Beginning Teacher Induction: Catholic School Administrators' Perceptions of Program Focus and Their Roles
Interventions directed toward improving teacher effectiveness have the potential to positively impact student achievement (Nye, Konstantopoulos, & Hedges, 2004). Induction and mentoring programs have proliferated as an intervention with the goals of retaining beginning teachers, helping them to adapt to their school culture, and supporting their development as teachers (Wang, Odell, & Schwille, 2008); however, induction programs in North America are frequently narrow, focusing on providing practical and emotional support rather than creating opportunities for teacher learning (Britton, Paine, Pimm, & Raizen, 2003a). There is considerable variation across and within states and school districts with regard to the meaning of induction and the complexity and intensity of induction programs (Wood & Stanulis, 2010). Catholic schools also vary in the comprehensiveness of teacher induction; moreover, there is little extant research on induction in Catholic schools (Brock & Chatlain, 2008).^ This study explored Catholic school administrators’ perceptions of and their roles in leading teacher induction programs. School administrators play a key role in teacher induction (Angelle, 2002; Brock & Grady, 2003; David, 2003; Marable & Raimondi, 2007; Wood, 2005). The research questions guiding the study were: How do Catholic school administrators describe the focus of beginning teacher induction and mentoring programs? What are Catholic school administrators’ perceptions of their roles in induction and mentoring programs for beginning teachers?^ Employing a sequential mixed methods design, data were collected from N = 32 elementary and secondary Catholic school administrators in a diocese in New England using focus groups and a questionnaire. Focus group data underwent content analysis. Questionnaire data underwent descriptive and inferential (t tests) statistical analysis. Orienting beginning teachers to school policies and procedures ranked first among administrators’ multiple goals for beginning teacher induction in Catholic schools. Supervision of Instruction emerged as the primary administrative role. A significant difference (t = 2.149; p = .040; ES = large) was found between administrators who participated in formal induction as beginning teachers and those who had not with respect to their allocation of time for induction activities.^ The results of this study may be useful to administrators as they design and implement induction and mentoring programs in their schools and dioceses. ^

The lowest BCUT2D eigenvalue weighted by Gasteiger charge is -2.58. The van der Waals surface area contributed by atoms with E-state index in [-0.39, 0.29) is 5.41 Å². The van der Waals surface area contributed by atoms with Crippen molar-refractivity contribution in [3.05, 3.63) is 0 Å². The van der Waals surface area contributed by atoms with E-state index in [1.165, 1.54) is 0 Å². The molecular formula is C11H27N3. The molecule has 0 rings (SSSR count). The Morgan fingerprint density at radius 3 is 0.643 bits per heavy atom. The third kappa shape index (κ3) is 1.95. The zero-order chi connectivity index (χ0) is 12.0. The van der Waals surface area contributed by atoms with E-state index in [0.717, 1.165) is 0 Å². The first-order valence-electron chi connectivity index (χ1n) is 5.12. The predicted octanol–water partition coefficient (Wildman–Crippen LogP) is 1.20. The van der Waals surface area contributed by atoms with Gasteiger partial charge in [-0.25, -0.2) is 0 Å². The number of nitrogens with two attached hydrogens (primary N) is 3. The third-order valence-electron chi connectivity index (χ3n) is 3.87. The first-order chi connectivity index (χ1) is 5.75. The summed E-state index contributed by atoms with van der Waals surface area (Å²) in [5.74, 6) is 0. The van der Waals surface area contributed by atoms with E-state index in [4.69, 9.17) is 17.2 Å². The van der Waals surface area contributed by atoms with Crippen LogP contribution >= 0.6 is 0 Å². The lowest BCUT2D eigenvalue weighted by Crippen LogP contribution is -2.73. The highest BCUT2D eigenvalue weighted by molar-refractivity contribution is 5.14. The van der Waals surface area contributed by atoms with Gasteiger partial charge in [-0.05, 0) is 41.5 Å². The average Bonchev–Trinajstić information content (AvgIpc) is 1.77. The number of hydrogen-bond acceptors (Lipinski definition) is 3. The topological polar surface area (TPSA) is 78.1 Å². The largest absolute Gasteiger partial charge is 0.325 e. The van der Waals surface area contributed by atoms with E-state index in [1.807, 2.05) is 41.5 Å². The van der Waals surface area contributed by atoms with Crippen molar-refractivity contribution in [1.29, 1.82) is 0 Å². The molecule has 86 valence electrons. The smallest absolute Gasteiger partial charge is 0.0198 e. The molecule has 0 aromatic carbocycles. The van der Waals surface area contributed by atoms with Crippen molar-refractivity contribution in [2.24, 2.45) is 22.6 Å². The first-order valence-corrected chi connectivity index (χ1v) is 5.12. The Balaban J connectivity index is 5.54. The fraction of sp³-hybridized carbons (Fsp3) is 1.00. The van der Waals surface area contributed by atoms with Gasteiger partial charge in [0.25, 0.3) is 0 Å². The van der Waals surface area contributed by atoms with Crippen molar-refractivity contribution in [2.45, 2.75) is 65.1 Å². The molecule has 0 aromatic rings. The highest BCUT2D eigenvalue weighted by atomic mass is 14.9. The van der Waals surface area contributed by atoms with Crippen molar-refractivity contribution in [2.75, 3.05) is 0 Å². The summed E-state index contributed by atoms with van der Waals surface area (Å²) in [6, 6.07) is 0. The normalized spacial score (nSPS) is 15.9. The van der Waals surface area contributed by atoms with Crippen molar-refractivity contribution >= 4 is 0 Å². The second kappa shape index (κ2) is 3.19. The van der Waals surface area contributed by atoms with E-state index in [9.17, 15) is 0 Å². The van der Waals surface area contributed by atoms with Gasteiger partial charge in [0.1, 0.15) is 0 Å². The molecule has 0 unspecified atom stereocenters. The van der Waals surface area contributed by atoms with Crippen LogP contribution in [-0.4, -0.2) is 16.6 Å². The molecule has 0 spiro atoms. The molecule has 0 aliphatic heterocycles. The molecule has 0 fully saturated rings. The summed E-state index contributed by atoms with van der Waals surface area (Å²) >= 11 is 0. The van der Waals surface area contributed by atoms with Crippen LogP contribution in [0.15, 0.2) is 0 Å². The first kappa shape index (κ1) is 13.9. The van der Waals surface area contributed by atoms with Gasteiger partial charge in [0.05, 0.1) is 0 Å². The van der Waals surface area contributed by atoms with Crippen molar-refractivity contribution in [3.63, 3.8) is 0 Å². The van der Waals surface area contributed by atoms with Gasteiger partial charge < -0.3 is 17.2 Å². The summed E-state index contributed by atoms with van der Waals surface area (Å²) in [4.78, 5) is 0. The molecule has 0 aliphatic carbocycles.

Education, Leadership|Education, Administration
Karen Bigos Brennan,
"Beginning Teacher Induction: Catholic School Administrators' Perceptions of Program Focus and Their Roles"
(January 1, 2011).
Dissertation & Theses Collection.